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Humanity out of Africa

Genetic tracking has taken researchers back to a woman who is described as our common ancestor. She has been given the name Mitochondrial Eve. In male genetics – the Y Chromosome, passed from father to son – a common ancestor has been traced to someone today named Mitochondrial Adam. The scientists have not been so exact that they believe they have found a couple.

Science is sometimes approximation. Researchers went as far back without a break in lineage (matrilineal and patrilineal) as they could. They assume that their genetic Eve and genetic Adam had parents – as opposed to having appeared on earth with some kind of magic, like converted from a toad. The geneticists recognize that mutations (changes in gene structure) were involved. There were mutations that moved creatures to what we now call human, and there were mutations that continued among humans that would change eye and skin color and other minor characteristics.

Science's Eve is estimated to have come into being perhaps as long ago as 200,000 years. And according to the journal Nature, science's Adam "did not live too far apart in time" from Eve. These two early humans have been placed by paleo-anthropologists as living in East Africa, leaving us with a theory called monogenism, that humans appeared at one point in time and place – opposed to polygenism, which includes the idea that humans of different races are descended from different ancestors. The idea of a single origin of humans in East Africa is the predominant position held within the scientific community.

The transition to human in Africa has been described as a response to climate change, to periods of cooling and drying, to dense forests thinning out, producing woodlands and grasslands. The primate that became human has been described as having climbed down from the trees across a time span of thousands of years and exploring beyond the edge of dense forest. Trying to survive, people followed the animals that they hunted, and they gathered edible plants where they could. It is assumed that they moved about in small extended family groupings – as seen in hunter-gatherer societies still around in modern times – the group small enough in size that they knew each other well. People were social creatures, surviving through team work and sharing.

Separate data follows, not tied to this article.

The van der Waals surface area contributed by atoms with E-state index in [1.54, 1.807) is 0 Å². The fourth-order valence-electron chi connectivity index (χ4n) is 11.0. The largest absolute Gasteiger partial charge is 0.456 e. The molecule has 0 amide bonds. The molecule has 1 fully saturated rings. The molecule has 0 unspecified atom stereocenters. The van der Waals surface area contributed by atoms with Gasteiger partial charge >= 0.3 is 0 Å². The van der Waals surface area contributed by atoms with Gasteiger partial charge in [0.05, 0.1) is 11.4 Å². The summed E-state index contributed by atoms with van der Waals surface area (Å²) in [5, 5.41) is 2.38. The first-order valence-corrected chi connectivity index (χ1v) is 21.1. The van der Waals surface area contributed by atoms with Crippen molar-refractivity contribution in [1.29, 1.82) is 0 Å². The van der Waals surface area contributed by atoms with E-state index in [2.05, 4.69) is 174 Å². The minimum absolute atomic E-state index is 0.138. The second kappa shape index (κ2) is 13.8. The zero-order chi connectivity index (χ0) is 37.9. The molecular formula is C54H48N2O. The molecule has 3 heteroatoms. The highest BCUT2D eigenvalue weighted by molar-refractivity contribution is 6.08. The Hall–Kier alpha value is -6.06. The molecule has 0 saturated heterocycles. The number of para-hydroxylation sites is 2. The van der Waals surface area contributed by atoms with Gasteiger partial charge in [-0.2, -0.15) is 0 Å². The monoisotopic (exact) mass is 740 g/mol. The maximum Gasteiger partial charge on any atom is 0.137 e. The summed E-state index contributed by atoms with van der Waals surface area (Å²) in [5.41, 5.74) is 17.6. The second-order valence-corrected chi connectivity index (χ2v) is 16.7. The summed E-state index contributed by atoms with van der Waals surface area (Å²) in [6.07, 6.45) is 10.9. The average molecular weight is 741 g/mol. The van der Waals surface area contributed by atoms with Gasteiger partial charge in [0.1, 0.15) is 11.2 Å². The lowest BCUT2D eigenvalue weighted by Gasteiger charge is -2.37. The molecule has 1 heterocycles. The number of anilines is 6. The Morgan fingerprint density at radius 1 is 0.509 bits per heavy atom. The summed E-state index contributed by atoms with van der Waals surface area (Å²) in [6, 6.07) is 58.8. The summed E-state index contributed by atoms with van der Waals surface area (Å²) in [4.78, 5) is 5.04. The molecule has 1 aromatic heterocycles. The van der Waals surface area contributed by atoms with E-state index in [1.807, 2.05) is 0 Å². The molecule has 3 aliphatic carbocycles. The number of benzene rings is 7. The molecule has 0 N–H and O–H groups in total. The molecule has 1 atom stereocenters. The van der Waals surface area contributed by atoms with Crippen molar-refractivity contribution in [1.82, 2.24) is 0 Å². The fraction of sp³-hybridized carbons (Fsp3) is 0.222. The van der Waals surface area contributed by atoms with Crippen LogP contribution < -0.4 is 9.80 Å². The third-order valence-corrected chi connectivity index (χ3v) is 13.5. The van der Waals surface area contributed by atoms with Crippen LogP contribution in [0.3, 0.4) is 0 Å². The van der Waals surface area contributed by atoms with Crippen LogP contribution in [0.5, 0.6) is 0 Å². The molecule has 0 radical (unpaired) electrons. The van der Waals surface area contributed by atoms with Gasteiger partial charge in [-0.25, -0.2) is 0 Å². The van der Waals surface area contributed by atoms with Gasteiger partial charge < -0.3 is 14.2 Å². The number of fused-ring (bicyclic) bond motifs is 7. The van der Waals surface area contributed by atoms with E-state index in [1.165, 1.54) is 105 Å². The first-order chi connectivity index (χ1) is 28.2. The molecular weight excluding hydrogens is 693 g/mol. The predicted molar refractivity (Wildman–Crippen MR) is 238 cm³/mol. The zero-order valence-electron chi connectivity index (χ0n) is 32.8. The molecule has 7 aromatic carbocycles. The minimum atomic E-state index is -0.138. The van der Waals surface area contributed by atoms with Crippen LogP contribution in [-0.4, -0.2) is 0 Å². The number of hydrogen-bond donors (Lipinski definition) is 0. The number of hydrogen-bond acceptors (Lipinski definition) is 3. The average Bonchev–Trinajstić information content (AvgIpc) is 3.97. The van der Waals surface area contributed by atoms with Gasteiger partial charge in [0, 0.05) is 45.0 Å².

Humans moved from East Africa into nearby Arabia, where tools have been found that dated back 125,000 years. People moved into what today is China, where human teeth had been discovered that date back to 80,000 years ago. Migrants to be known as aborigines are believed to have reached Australia at least by 65,000 years ago (according to ABC News in July 2017, 18,000 years earlier than archaeologists previously thought). A migration into Europe has been described as occurring 45,000 years ago. Meanwhile genetic changes had begun that contributed to different physical racial characteristics.

When the last Ice Age was reaching its peak around 25,000 years ago, a movement of people was underway from Asia to the North American continent. People were surviving on land between Siberia and what today is Alaska as a result of the low sea levels that accompanied the Ice Age. In the thousands of years that followed, people moved deeper into the North American continent. Stone spearheads and human DNA found in Oregon caves indicate "that at least two cultures with distinct technologies shared the continent more than 13,000 years ago." (New York Times, July 12, 2012.)


CONTINUE READING: Hunter-Gatherers and War

Copyright © 2016 by Frank E. Smitha. All rights reserved.